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CCHCS marks anniversary of ADA with a look into document accessibility

By David Bennewitz, CCHCS Webmaster
and Jennifer Corcoran, CCHCS Accessibility Coordinator

On July 26, 1990, President George H.W. Bush signed into law the Americans with Disabilities Act, also known as ADA. To mark the occasion, we celebrate the landmark legislation that strives to provide equal access to employment opportunities and protection from discrimination for individuals with disabilities.

In remembrance of the 30th anniversary, California Correctional Health Care Services (CCHCS) is looking back at the recent accessibility project to ensure the organization’s website and public documents are accessible for everyone.

When then Governor Jerry Brown signed into law Assembly Bill 434 (AB 434) in October 2017, it required state agencies to certify that any public facing websites complied with specified accessibility standards by July 1, 2019.

This was a massive undertaking involving the remediation of thousands of documents and web pages. This important effort brought together all disciplines from CCHCS including business analysts, technical staff, program users, subject matter experts and vendor partners.

During the course of this massive project, the AB 434 Accessibility Team worked together to identify, review, test and update public content to ensure that it met accessibility standards for all users.

Hundreds of staff were trained and additional screen-reader licenses, such as Non-Visual Desktop Access (NVDA) and Job Access with Speech (JAWS), were procured for those who wanted to learn more advanced practices for making content ADA compliant.

Finally, on the morning of June 30, 2019, Richard Kirkland, Chief Deputy Receiver, and Cheryl Larson, Chief Information Officer and Director of Information Technology, signed a Website Accessibility Certification. The certification declared the CCHCS was maintained to comply with California accessibility requirements.

This was a major accomplishment for all involved that required no additional contracts to complete this task; efforts were accomplished internally using CCHCS staff.

However, the steps to achieve and remain in compliance with ADA requirements did not stop there. CCHCS moved forward with updating the website, documents and software to be mobile responsive and accessible to all users and devices.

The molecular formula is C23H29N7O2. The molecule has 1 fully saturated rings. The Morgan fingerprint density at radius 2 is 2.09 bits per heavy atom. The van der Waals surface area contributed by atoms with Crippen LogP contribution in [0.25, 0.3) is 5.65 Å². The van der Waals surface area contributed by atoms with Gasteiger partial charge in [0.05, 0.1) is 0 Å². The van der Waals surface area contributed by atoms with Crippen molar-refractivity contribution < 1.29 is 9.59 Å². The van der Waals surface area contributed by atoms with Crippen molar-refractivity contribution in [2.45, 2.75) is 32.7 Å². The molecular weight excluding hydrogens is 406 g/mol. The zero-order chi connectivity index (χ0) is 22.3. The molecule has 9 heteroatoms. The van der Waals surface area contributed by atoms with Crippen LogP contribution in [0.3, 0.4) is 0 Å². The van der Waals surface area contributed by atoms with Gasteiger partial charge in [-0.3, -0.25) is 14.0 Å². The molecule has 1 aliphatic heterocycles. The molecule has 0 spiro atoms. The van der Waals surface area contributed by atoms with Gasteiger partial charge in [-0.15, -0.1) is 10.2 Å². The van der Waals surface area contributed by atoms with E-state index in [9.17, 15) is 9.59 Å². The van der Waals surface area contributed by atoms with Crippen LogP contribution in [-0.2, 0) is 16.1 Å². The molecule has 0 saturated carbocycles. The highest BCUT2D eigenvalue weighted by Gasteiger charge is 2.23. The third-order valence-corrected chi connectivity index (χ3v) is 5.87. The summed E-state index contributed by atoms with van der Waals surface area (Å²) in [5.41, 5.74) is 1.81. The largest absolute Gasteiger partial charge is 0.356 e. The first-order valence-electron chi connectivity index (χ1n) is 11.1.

New Information Technology applications are routinely tested during development for ADA compliance and vendors are required to work with the required accessibility standards. Additionally CCHCS hired a dedicated Accessibility Coordinator to monitor the integrity of documents posted and provide ongoing training for program staff.

The future for CCHCS accessibility looks very busy and bright! In the near future, we look forward to:

  • Continuing to provide valuable training resources to staff, including how to use a screen reader;
  • Procuring new software to further help certify content as ADA compliant;
  • Redesigning Lifeline and working towards making all internal content accessible (2021); and
  • Recertifying the accessibility of our public facing website by July 1, 2021, and biennially thereafter.

None of this progress and work on future projects could have been accomplished without the dedication and willingness to learn from all CCHCS staff involved. Thank you for all of your efforts, feedback, and hard work. We will soon reach a point when accessibility will become second nature to us; much like attention to spelling and grammar. While there is still much to accomplish, we are making great progress to ensure equal access to everyone on all CCHCS platforms.

The former CEO and current L.A. Clippers owner Steve Ballmer says accessibility is important for everyone.

“Accessible design is good design — it benefits people who don’t have disabilities as well as people who do. Accessibility is all about removing barriers and providing the benefits of technology for everyone,” he said.